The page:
Developing an error-free spreadsheet has been a problem since the beginning of end-user computing.
Mireault (2015)
Most large spreadsheets have dozens or even hundreds of errors.
Panko & Ordway (2005)
Despite being staggeringly error prone, spreadsheets are a highly flexible programming environment.
Abreu, et al (2015)
Overconfidence is one of the most substantial causes of spreadsheet errors.
Sakal, et al (2015)
Studies have shown that there is a high incidence of errors in spreadsheets.
Csernoch & Biro (2013)
It is irrational to expect large error-free spreadsheets.
Panko (2013)
Most executives do not really check or verify the accuracy or validity of [their] spreadsheets...
Teo & Tan (1999)
Untested spreadsheets are riddled with errors.
Miller (2005)
The quality and reliability of spreadsheets is known to be poor.
Bishop & McDaid (2007)
Spreadsheet errors... a great, often unrecognised, risk to corporate decision making & financial integrity.
Chadwick (2002)
The results given by spreadsheets are often just wrong.
Sajaniemi (1998)
Spreadsheets... pose a greater threat to your business than almost anything you can imagine.
Howard (2005)
94% of the 88 spreadsheets audited in 7 studies have contained errors.
Panko (2008)
The untested spreadsheet is as dangerous and untrustworthy as an untested program.
Price (2006)
...few incidents of spreadsheet errors are made public and these are usually not revealed by choice.
Kruck & Sheetz (2001)
Spreadsheets are commonly used and commonly flawed.
Caulkins, Morrison, & Weidemann (2008)
Every study that has looked for errors has found them... in considerable abundance.
Panko & Halverson (1996)
Programmers exhibit unwarranted confidence in the correctness of their spreadsheets.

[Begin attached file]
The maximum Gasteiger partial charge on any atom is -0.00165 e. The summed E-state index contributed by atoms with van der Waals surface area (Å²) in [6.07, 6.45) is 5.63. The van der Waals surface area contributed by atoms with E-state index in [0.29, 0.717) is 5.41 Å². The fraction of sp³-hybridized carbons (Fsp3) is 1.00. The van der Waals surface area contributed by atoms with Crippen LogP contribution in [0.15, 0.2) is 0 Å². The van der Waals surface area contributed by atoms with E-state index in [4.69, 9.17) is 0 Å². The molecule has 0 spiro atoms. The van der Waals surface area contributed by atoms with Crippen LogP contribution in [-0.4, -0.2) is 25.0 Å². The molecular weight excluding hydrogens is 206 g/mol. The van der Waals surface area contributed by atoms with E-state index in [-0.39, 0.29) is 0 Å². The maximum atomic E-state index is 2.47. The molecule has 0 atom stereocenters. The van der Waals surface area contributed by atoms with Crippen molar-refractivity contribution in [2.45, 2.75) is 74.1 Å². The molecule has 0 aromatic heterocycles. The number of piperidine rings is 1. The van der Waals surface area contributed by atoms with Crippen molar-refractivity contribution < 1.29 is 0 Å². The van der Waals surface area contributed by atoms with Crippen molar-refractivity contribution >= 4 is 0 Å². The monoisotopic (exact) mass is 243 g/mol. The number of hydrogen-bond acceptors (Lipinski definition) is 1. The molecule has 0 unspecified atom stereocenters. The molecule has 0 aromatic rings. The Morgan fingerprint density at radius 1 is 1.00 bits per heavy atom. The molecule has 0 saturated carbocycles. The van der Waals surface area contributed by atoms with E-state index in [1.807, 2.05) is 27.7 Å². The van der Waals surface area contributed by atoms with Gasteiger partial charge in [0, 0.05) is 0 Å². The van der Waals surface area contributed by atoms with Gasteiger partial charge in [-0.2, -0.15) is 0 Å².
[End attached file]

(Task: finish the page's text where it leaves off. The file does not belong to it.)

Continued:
Krishna, et al (2001)
Spreadsheets are alarmingly error-prone to write.
Paine (2001)
Even obvious, elementary errors in very simple, clearly documented spreadsheets are... difficult to find.
Galletta, et al (1993)
Every study, without exception, has found error rates much higher than organizations would wish to tolerate.
Panko (1999)
60% of large companies feel 'Spreadsheet Hell' describes their reliance on spreadsheets.
Murphy (2007)
Errors in spreadsheets... result in incorrect decisions being made and significant losses incurred.
Beaman, et al (2005)
1% of all formulas in operational spreadsheets are in error.
Powell, Baker, & Lawson (2009)
Spreadsheet errors are pervasive, stubborn, ubiquitous and complex.
Irons (2003)
Spreadsheets contain errors at an alarmingly high rate.
Abraham, et al (2005)
The software that end users are creating... is riddled with errors.
Burnett & Myers (2014)
Spreadsheet errors have resulted in huge financial losses.
Abraham & Erwig (2007)
Spreadsheets are the most popular live programming environments, but they are also notoriously fault-prone.
Hermans & van der Storm (2015)
It is now widely accepted that errors in spreadsheets are both common and potentially dangerous.
Nixon & O'Hara (2010)
Spreadsheets are notoriously error-prone.
Cunha, et al (2011)
A significant proportion of spreadsheets have severe quality problems.
Ayalew (2007)
Spreadsheet development must embrace extensive testing in order to be taken seriously as a profession.
Bock (2016)
Spreadsheet errors are still the rule rather than the exception.
Nixon & O'Hara (2010)
Spreadsheets are often hard, if not impossible, to understand.
Mireault & Gresham (2015)
A lot of decisions are being made on the basis of some bad numbers.
Ross (1996)
Research on spreadsheet errors is substantial, compelling, and unanimous.
Panko (2015)
Spreadsheets are more fault-prone than other software.
Kulesz & Ostberg (2013)
Despite overwhelming and unanimous evidence... companies have continued to ignore spreadsheet error risks.
Panko (2014)
Spreadsheets are dangerous to their authors and others.
Durusau & Hunting (2015)
People tend to believe their spreadsheets are more accurate than they really are.
Caulkins, Morrison, & Weidemann (2006)
Your spreadsheets may be disasters in the making.
Caulkins, Morrison, & Weidemann (2006)
Spreadsheets can be viewed as a highly flexible programming environment for end users.
Abreu, et al (2015)
Never assume a spreadsheet is right, even your own.
Raffensperger (2001)
Spreadsheets are easy to use and very hard to check.
Chen & Chan (2000)
Spreadsheet shortcomings can significantly hamper an organization's business operation.
Reschenhofer & Matthes (2015)
Spreadsheets are extraordinarily and unacceptably prone to error.
Dunn (2010)
The issue is not whether there is an error but how many errors there are and how serious they are.
Panko (2007)
Errors in spreadsheets are as ubiquitous as spreadsheets themselves.
Colbenz (2005)
Spreadsheets have a notoriously high number of faults.
Rust, et al (2006)
Go to top